Monday, January 12, 2009

The One With the Hard Things

During a youth meeting yesterday at church, I listened to a talk by a woman I have known for many years. She showed a picture of each of her three children, the youngest of whom is twenty years old, and on a mission right now. She told a story about each of them, and how they had each overcome a difficulty during their teenage years. At the end, she said something that struck me, and I keep thinking about it. She said that what she tried to teach her kids, and what she learned herself in the process, is that together, we can do hard things. I really love that idea. Together, we can do hard things. I thought about my recording project. This last week, it really was hard. I had some setbacks and disappointments, and part of me said that I can’t do the project this year, and that it is going to have to wait. Friends and family told me, don’t worry about it. It is really more of a two-year project anyway. It hurt to even think that. I'm not a crybaby. I have a great life and nothing to cry about, but I'm not going to lie. This was not my favorite week.

My mind keeps going back to a particular night a few months ago. One of my boys had come back late in the evening from an appointment. He was discouraged and hadn’t eaten all day. Boys have to eat. I warmed up some roast beef and potatoes. It looked kind of grim and gray on the plate. I wished there was something bright green to eat. He sat there at the table, cutting up his food and eating it, and I sat down next to him. We didn't talk. It seemed like pure misery was rolling off of him in waves. I knew that he wanted me to go away and stop looking at him, but I couldn’t. I just sat there and watched him eat, and felt the pain. I could tell that each bite he put in his mouth tasted exactly like dirt, because his spirits were so low that night. He probably doesn't even remember that experience, but it was carved into my memory.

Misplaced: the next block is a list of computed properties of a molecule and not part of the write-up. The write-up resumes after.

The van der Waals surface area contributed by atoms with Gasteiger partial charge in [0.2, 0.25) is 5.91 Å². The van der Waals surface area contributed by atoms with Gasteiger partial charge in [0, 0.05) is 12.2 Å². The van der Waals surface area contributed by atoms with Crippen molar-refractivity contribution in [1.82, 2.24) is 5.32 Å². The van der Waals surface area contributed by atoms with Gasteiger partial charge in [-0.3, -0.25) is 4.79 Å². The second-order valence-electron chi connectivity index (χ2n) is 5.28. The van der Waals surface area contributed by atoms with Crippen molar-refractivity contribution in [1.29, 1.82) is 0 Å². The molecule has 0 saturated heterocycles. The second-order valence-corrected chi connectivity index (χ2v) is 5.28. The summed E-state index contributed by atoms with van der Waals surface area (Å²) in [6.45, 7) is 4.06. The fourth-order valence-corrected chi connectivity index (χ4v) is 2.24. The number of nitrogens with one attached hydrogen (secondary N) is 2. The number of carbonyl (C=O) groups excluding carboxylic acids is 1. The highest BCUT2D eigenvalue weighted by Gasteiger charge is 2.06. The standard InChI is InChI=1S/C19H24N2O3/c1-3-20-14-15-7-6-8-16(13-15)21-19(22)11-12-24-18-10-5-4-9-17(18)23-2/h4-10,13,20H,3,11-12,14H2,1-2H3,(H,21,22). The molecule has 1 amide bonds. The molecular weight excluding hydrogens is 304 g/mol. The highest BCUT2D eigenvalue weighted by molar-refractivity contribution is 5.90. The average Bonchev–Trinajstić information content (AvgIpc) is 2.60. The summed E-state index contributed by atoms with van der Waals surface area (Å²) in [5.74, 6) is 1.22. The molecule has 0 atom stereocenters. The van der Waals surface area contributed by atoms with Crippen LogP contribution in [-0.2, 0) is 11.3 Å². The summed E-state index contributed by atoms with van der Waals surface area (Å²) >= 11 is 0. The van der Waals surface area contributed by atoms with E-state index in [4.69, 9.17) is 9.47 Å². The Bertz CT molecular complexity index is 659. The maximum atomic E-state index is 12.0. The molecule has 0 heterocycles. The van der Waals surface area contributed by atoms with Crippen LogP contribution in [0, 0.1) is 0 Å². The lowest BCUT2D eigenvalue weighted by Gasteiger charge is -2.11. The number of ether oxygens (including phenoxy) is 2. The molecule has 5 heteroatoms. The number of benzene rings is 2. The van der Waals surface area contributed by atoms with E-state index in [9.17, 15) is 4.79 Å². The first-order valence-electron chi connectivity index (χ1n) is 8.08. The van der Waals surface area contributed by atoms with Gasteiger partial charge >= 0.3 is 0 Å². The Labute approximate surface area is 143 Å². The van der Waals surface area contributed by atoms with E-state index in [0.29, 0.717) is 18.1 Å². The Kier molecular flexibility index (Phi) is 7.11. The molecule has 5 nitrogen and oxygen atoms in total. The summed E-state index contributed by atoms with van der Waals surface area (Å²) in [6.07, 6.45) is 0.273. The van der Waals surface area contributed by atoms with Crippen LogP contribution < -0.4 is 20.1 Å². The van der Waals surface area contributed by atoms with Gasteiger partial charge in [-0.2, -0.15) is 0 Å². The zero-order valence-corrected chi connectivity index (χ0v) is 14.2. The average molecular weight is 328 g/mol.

He didn't want help, or even sympathy. I understand that, because I am exactly the same way. But sometimes we can't do the hard things alone. I got a letter today. My friend doesn't know about my challenges, but she told me that she had been thinking about my project for days, and that she had some ideas for me. She wanted me to know that the thought of my music made her happy and excited, and that her heart was with me and the project. I don't know how I can make this happen. Even without my current challenges, my project goes in the "hard things" category. I have been trying not to think about it this week because it has been painful. But I'm going to trust that I will find a way, because I'm not alone, and together, we can do hard things.

Footnote: Check out these blogs that talk about how we can do hard things together: The Life and Times of Della Hill and Pikes Pickles. I also love this talk by Elaine Dalton called A Return to Virtue.


~ Jamie ~ said...

no-no! Don't get down! I believe in you! If I clap my hands for you (like Peter Pan did for Tinkerbell) will that work? I'm clapping! I believe! I'm clapping!

Tracy said...

Thanks for sharing this. :)

The family said...

Ahhh- I completely agree its the power of unity. I think we get so focused on being independent that sometimes we miss a critical piece.